@RajeshKumar, why you are here to stir India into ENG vs WI games. Please wait till 14th October and stir when you get the chance. Coming now to the point out of INDIAN STIRRERS. The title sounds funny, WI needs to improve fielding. WI needs to improve batting, bowling and fielding and WICB need to improve in solving problems between players and boards and select right team and right captain. If all these are not fixed, Sooner WI will loose the test status.

  • John on September 25, 2011, 10:57 GMT

    Rajesh/Talwinder - If you're not going to give England any credit for what they've done , is it not time to get real and at least look at India's shortcomings. I will admit that England were lucky that DL favoured them in the drawn match in the OD series , when India probably would have won given that we'd have had our number 10/11 needing a run a ball or so. Surely India should be looking more at the lack of depth , particularly in the bowling/fielding dept. England have had injuries/rested players and have had guys coming in and doing a decent job. Bres coming in for Tremmlett being a prime example. Morgan and KP are IMO our most important ODI/T2O batsmen and have been missing for practically all our ODI/T20 games. The difference between English players (esp bowlers) and Indians is that gap between our 1st choice bowlers and our back up bowlers and Indian cricket as awhole mirror your views re luck etc you're only likely to fall further.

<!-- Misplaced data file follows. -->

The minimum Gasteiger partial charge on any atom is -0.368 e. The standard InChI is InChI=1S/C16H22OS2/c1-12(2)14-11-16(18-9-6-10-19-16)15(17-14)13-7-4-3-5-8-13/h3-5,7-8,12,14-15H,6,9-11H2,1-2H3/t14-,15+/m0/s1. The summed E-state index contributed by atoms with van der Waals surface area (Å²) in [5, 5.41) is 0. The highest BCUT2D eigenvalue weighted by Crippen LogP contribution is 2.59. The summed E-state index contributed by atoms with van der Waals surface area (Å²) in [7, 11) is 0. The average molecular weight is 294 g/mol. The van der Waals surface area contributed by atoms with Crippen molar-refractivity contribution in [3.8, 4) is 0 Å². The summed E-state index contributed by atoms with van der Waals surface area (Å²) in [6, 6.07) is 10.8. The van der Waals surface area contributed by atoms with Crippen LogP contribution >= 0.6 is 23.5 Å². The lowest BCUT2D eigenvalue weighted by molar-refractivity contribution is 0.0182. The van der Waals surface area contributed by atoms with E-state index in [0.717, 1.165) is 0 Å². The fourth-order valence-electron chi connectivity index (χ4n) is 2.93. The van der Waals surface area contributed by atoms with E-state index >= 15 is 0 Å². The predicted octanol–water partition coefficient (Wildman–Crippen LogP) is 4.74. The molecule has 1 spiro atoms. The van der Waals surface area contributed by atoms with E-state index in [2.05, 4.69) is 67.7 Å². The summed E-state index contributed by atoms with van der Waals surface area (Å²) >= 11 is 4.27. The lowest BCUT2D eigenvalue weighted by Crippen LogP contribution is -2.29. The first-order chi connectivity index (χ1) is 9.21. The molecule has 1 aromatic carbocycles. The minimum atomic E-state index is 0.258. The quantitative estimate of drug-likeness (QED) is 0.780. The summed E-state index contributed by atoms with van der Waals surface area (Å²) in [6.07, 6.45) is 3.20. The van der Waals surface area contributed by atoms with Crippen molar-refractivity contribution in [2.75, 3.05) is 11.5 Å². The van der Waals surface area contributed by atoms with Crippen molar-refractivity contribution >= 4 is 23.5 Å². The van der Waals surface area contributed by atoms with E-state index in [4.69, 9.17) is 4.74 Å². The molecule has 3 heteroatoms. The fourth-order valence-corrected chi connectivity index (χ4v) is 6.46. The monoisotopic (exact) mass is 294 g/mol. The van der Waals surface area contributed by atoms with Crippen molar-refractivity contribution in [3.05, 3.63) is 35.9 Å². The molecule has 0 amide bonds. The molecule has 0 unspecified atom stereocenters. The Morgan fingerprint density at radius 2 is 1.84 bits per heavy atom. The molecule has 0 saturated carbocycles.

• John on September 25, 2011, 10:40 GMT

    Davidpk - agree with you entirely. Depending on pitch etc , many teams open with spinners these days in T20s etc Also agree that TB could do with a break and NOW is the right time to give our young spinners a go. OhMatty - a bit harsh leaving Kieswetter out , but if it's purely to look at others then that looks a good side. BobMartin - agree totally. I thought it was really poor scheduling having an ODI less than 24 hrs before the major ltd overs domestic final. Having said that Buttler and Dernbach were the 2 best players on the pitch. Somerset did really well just to qualify without JB,CK and of course MT. Re this match , I just hope that guys like Buttler and Bairstow get a chance to bat even if it means us batting first and moving them up the order. Re WI - they do look poor as a bowling/fielding outfit so their only real hope is to excel with bat which is made harder without Gayle/Pollard etc

  • David on September 25, 2011, 10:05 GMT

    @rajesh.kumar India failed to defend 300 in the ODI for the same reason they got hammered 4-0 in the test series- their bowling attack is very weak. Or are you going to blame that whitewash on the coin toss as well? The excuses coming from India fans are beyond a joke now. As an england fan I can't believe I'm saying this but I really hope Aus beat India in the upcoming test series, just so that all the Indian fans saying that England can only win at home get an understanding of what it takes to beat Australia 3-1 in their own backyard.